MORE heartache has been heaped on the Stardust families over a proposal for the site of the fire tragedy.
Patrick Butterly & Sons Ltd wants to redevelop the Artane House pub into a private members' club.
While the plans were rejected by Dublin City Council, the company has now appealed that decision to An Bord Pleanala.
The company wants to set up a general gaming area, three private game rooms and a bar in place of the existing pub in the Butterly Business Park in Dublin 5. If approved, it will have offices and count rooms.
A string of politicians joined the families of the Stardust victims by lodging an objection against the proposal.
TDs Terence Flanagan (FG) and Finian McGrath (Ind), as well as councillors Tom Brabazon (FF), Declan Flanagan (FG) and Sean Kenny (Lab), all opposed the application.
Mr McGrath cited a "lack of respect to the families of the Stardust fire victims" among his reasons for objecting.
In his letter, Cllr Brabazon said it was "most insensitive" to try to "position a private members' club at this location".
"It is most inappropriate that the site of this tragedy would be used and defiled in such a way," he added.
Patrick Butterly & Sons did not comment at the time.
Individual families also voiced their opposition.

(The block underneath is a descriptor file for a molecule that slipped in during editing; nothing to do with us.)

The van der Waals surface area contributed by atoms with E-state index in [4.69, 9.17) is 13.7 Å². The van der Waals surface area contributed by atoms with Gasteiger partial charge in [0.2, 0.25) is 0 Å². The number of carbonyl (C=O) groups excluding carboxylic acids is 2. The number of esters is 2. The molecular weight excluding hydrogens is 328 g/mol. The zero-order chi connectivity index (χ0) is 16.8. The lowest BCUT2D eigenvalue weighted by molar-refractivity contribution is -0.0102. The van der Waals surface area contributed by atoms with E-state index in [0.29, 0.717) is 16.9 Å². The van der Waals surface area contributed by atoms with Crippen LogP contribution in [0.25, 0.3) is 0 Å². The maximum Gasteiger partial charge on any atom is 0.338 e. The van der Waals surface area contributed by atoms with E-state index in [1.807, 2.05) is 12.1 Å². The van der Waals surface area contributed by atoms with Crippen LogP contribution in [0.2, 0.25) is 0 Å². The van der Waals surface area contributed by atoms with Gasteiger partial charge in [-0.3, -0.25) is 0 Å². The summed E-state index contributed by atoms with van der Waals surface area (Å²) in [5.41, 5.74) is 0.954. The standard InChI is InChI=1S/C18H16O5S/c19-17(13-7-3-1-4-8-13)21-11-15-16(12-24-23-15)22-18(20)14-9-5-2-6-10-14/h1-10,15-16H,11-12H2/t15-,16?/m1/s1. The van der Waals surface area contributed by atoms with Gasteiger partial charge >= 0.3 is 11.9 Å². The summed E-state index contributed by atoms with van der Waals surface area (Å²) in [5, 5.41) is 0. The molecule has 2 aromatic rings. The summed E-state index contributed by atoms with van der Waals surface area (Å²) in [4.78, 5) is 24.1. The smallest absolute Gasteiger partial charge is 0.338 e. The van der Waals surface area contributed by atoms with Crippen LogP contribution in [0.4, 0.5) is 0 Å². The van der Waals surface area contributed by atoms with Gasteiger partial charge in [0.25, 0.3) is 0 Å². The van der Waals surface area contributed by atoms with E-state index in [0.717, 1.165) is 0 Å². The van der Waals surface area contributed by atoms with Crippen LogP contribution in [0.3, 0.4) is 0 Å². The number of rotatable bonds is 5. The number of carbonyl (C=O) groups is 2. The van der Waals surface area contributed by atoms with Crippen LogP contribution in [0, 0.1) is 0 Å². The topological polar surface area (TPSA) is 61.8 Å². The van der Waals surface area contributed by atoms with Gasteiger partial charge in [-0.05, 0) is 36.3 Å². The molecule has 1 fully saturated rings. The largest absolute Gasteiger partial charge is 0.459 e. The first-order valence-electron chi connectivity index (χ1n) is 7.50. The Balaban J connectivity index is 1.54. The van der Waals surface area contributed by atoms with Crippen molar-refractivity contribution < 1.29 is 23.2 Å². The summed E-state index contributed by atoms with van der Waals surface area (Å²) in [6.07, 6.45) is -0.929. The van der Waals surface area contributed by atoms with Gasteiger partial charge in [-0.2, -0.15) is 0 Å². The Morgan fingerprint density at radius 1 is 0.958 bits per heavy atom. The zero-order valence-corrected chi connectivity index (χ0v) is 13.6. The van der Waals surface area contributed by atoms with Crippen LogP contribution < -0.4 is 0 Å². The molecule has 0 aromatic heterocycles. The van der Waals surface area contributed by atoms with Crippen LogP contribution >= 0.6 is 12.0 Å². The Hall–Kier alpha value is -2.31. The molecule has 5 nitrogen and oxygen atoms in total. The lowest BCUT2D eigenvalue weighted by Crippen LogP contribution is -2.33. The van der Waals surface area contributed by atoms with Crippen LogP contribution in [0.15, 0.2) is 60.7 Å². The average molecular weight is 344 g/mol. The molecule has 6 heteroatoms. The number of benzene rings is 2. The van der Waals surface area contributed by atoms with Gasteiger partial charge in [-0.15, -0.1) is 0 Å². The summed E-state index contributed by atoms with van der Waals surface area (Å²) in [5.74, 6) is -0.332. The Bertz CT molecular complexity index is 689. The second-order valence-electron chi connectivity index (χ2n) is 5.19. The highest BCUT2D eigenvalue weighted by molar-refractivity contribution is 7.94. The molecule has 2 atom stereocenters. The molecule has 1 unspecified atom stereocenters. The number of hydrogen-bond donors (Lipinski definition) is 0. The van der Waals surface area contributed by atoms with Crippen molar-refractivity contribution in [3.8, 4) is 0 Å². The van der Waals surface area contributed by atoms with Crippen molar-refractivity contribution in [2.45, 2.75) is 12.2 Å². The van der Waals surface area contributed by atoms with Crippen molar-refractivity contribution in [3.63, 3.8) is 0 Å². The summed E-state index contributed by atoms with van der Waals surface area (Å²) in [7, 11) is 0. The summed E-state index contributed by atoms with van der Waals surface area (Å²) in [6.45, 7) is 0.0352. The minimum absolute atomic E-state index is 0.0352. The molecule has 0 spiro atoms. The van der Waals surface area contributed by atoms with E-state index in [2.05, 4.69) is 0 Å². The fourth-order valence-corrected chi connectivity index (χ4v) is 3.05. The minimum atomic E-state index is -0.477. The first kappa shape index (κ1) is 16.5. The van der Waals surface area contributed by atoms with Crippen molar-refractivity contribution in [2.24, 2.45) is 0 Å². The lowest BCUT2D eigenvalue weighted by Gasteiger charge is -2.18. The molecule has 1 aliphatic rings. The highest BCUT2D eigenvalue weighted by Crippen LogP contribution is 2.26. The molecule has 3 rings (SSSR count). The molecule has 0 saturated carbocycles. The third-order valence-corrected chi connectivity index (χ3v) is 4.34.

The McDermott, Kennedy, Keegan and Bissett families, who all lost loved ones in the blaze, sent in letters of objection to the council.
The Stardust Victims Committee stated the new club would be "totally incompatible" with the area.
It added that the development would be "seriously injurious" to the suburb.
"It's our view that the proposal.. would not integrate successfully with the existing community and would seriously injure the amenities of the area," the letter adds.
When the existing pub opened in April 2006, families of the Stardust victims expressed outrage.
Initially called the Silver Swan after the original name of the premises, it had opened its doors for the first time since the disaster 25 years previously.
The name of the venue was subsequently changed to the Artane House.
The blaze at the Stardust disco on February 13, 1981 claimed 48 young lives when hundreds of young people gathered for a Valentine's disco at the club.
Antoinette Keegan, who lost her sisters Mary (19) and Martina (16) in the 1981 blaze, said it was "very insensitive" that the pub had reopened with the same name as when the blaze happened. "I cannot see how anyone would have the heart to hold a licence for that pub," Ms Keegan said.